Drake Project Takes GSO to Antarctica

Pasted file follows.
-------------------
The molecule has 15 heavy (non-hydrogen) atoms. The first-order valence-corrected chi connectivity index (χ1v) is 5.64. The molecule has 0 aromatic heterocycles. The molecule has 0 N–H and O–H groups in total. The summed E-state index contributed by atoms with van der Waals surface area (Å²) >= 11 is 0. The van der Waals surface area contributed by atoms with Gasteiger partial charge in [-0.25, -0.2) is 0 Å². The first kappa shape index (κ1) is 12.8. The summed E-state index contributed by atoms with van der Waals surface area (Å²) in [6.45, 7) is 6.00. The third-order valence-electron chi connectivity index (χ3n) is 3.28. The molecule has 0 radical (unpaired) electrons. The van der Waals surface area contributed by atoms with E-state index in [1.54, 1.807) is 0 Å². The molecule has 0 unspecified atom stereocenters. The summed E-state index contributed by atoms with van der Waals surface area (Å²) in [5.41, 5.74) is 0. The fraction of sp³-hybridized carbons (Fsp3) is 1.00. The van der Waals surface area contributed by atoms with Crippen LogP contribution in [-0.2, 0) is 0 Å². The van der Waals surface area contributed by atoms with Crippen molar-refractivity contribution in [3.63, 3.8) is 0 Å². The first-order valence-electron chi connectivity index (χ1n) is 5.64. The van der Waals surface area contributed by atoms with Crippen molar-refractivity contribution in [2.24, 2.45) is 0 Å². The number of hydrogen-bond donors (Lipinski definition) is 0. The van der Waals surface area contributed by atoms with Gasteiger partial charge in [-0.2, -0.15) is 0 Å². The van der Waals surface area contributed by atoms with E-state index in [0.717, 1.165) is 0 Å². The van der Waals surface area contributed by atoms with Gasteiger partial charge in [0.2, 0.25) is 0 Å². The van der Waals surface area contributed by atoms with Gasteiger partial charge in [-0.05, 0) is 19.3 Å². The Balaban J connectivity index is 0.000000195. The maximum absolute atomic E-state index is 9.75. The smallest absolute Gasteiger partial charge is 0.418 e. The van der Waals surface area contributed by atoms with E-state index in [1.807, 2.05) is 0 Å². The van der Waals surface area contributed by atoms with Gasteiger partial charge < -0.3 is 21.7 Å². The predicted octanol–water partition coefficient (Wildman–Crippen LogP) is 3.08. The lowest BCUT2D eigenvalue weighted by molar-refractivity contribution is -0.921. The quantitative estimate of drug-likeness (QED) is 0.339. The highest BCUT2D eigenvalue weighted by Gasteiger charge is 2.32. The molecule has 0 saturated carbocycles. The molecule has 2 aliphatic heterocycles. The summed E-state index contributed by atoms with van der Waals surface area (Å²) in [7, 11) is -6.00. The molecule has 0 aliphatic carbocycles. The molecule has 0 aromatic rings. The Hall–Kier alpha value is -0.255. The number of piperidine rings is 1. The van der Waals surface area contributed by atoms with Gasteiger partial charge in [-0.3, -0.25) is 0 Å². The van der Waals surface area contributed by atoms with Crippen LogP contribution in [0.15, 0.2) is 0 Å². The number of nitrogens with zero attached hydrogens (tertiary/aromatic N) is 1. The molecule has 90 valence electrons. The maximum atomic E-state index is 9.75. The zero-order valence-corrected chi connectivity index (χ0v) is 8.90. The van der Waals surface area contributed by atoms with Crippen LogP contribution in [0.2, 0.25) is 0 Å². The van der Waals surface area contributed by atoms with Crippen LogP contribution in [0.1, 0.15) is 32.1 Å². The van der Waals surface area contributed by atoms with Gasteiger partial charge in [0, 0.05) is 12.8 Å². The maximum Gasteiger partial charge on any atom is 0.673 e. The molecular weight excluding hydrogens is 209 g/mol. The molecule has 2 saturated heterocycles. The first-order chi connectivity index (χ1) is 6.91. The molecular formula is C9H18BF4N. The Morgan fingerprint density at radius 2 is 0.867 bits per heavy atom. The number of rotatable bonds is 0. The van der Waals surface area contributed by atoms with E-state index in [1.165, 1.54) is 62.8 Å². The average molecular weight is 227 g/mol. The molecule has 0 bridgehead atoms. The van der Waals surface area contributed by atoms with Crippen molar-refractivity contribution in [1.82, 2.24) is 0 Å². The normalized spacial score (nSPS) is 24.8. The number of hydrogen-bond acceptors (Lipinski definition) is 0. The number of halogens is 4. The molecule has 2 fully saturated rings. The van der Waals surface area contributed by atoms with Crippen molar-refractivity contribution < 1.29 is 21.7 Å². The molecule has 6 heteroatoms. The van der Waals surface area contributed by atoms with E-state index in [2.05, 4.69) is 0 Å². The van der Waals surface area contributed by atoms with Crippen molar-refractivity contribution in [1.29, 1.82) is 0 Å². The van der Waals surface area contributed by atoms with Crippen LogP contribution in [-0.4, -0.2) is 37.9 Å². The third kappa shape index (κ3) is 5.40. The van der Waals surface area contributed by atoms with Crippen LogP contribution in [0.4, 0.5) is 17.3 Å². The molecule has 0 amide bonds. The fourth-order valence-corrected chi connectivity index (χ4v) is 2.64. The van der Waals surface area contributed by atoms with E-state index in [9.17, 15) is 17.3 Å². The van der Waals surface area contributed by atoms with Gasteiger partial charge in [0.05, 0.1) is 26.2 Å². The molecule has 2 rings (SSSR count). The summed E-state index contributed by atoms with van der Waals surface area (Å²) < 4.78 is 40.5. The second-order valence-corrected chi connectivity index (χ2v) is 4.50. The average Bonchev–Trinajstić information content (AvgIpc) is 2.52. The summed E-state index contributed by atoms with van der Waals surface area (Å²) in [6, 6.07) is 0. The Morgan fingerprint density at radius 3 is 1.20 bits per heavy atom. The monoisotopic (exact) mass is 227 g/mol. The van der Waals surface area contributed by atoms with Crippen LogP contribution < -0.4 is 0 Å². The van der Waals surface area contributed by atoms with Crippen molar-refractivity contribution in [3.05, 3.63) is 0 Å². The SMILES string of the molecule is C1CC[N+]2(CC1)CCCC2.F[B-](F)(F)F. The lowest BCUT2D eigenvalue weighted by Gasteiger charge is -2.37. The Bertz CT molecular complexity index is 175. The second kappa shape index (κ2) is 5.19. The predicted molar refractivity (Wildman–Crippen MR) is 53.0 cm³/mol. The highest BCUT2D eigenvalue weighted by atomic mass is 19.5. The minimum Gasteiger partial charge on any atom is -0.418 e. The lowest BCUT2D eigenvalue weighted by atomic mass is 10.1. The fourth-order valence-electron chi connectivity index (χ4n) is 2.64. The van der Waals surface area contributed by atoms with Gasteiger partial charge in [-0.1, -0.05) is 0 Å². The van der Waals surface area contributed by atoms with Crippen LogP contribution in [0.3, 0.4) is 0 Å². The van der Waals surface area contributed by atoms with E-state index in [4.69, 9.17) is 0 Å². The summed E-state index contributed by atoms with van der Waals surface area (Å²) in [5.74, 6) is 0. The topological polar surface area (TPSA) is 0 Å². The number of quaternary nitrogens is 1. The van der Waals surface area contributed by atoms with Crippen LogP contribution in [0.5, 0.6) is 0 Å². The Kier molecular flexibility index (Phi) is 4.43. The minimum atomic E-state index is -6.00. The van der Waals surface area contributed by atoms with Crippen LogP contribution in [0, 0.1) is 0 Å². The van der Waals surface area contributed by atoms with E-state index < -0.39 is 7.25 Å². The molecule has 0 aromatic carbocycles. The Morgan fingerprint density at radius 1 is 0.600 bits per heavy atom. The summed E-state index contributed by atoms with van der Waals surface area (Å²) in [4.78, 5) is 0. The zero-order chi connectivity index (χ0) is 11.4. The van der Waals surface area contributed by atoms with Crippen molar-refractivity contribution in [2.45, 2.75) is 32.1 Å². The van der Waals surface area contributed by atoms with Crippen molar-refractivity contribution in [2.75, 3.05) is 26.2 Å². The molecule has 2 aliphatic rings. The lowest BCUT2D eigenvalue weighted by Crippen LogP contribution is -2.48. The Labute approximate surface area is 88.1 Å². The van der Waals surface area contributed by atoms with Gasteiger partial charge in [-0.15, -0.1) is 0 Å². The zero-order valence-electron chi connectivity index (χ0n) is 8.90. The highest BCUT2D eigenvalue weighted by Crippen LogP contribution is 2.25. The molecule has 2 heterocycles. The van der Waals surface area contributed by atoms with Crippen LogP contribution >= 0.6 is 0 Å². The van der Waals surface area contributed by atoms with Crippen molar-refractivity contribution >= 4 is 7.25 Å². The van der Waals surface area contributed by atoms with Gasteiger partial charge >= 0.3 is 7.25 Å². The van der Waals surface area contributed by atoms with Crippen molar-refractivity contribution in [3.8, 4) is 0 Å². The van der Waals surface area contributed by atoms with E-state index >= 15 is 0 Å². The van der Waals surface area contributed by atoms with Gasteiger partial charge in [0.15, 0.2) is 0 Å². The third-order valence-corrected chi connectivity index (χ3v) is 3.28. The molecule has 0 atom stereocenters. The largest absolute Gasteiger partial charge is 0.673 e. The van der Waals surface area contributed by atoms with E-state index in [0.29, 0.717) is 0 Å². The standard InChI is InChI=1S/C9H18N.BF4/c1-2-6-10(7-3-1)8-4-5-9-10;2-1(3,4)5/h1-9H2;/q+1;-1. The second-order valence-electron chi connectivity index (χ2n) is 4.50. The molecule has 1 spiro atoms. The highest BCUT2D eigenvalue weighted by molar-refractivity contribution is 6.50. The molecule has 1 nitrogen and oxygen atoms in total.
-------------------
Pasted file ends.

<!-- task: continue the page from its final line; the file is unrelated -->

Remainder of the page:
typical_day_in_the_drakeHow have the increased winds and warming that the region has experienced lately had an impact on the Antarctic Circumpolar Current? Two GSO oceanographers, Drs. Kathleen Donohue and Randy Watts, together with Teri Chereskin (SIO) are trying to answer this question. They have been awarded a five-year grant by the National Science Foundation to measure this current that flows around Antarctica. The current acts as a conduit, transporting water among Atlantic, Pacific, and Indian Oceans. The nature of this flow has consequences for local, regional, and global ecosystems and climate. The GSO scientists want to understand the dynamics of the Current by measuring its transport rate over time. The Drake Passage, located between Antarctica and the tip of South America, is the Current’s narrowest passage, a choke point that is an ideal location for this experiment. They have recently deployed over 35 current and pressure recording inverted echo sounders across the Passage that will remain for a 4-year period. These instruments will provide observations that will help us understand why the current is there, what forces it, what controls its variability, and how it responds to climate change.